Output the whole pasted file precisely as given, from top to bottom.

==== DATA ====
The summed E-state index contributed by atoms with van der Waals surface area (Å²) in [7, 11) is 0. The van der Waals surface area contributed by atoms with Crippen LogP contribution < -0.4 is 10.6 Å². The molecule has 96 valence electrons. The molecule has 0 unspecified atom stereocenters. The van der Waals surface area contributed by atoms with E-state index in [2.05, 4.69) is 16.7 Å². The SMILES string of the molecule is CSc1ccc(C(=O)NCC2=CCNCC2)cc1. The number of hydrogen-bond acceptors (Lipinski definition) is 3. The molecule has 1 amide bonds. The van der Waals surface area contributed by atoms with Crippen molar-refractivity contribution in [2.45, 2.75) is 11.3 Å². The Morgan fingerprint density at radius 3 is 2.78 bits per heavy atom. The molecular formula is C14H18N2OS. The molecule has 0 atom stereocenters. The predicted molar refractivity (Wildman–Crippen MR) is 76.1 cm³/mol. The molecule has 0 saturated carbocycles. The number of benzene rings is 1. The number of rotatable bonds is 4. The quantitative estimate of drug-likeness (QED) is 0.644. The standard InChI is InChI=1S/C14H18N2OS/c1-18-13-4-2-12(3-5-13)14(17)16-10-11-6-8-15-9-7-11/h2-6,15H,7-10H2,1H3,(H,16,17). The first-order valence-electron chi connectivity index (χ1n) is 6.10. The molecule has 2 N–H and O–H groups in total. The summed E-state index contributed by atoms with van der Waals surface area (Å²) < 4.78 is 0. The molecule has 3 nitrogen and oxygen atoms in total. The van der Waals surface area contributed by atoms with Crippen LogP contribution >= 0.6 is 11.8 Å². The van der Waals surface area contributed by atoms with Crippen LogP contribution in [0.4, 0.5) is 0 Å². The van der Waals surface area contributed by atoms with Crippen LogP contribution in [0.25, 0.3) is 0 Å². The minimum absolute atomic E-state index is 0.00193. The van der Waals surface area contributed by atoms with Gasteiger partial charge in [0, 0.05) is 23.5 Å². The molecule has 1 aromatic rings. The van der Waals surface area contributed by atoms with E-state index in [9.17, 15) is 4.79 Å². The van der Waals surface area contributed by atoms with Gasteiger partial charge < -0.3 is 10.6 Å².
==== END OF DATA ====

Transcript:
The summed E-state index contributed by atoms with van der Waals surface area (Å²) in [7, 11) is 0. The van der Waals surface area contributed by atoms with Crippen LogP contribution < -0.4 is 10.6 Å². The molecule has 96 valence electrons. The molecule has 0 unspecified atom stereocenters. The van der Waals surface area contributed by atoms with E-state index in [2.05, 4.69) is 16.7 Å². The SMILES string of the molecule is CSc1ccc(C(=O)NCC2=CCNCC2)cc1. The number of hydrogen-bond acceptors (Lipinski definition) is 3. The molecule has 1 amide bonds. The van der Waals surface area contributed by atoms with Crippen molar-refractivity contribution in [2.45, 2.75) is 11.3 Å². The Morgan fingerprint density at radius 3 is 2.78 bits per heavy atom. The molecular formula is C14H18N2OS. The molecule has 0 atom stereocenters. The predicted molar refractivity (Wildman–Crippen MR) is 76.1 cm³/mol. The molecule has 0 saturated carbocycles. The number of benzene rings is 1. The number of rotatable bonds is 4. The quantitative estimate of drug-likeness (QED) is 0.644. The standard InChI is InChI=1S/C14H18N2OS/c1-18-13-4-2-12(3-5-13)14(17)16-10-11-6-8-15-9-7-11/h2-6,15H,7-10H2,1H3,(H,16,17). The first-order valence-electron chi connectivity index (χ1n) is 6.10. The molecule has 2 N–H and O–H groups in total. The summed E-state index contributed by atoms with van der Waals surface area (Å²) < 4.78 is 0. The molecule has 3 nitrogen and oxygen atoms in total. The van der Waals surface area contributed by atoms with Crippen LogP contribution >= 0.6 is 11.8 Å². The van der Waals surface area contributed by atoms with Crippen LogP contribution in [0.4, 0.5) is 0 Å². The van der Waals surface area contributed by atoms with Crippen LogP contribution in [0.25, 0.3) is 0 Å². The minimum absolute atomic E-state index is 0.00193. The van der Waals surface area contributed by atoms with Gasteiger partial charge in [0, 0.05) is 23.5 Å². The molecule has 1 aromatic rings. The van der Waals surface area contributed by atoms with E-state index in [9.17, 15) is 4.79 Å². The van der Waals surface area contributed by atoms with Gasteiger partial charge < -0.3 is 10.6 Å².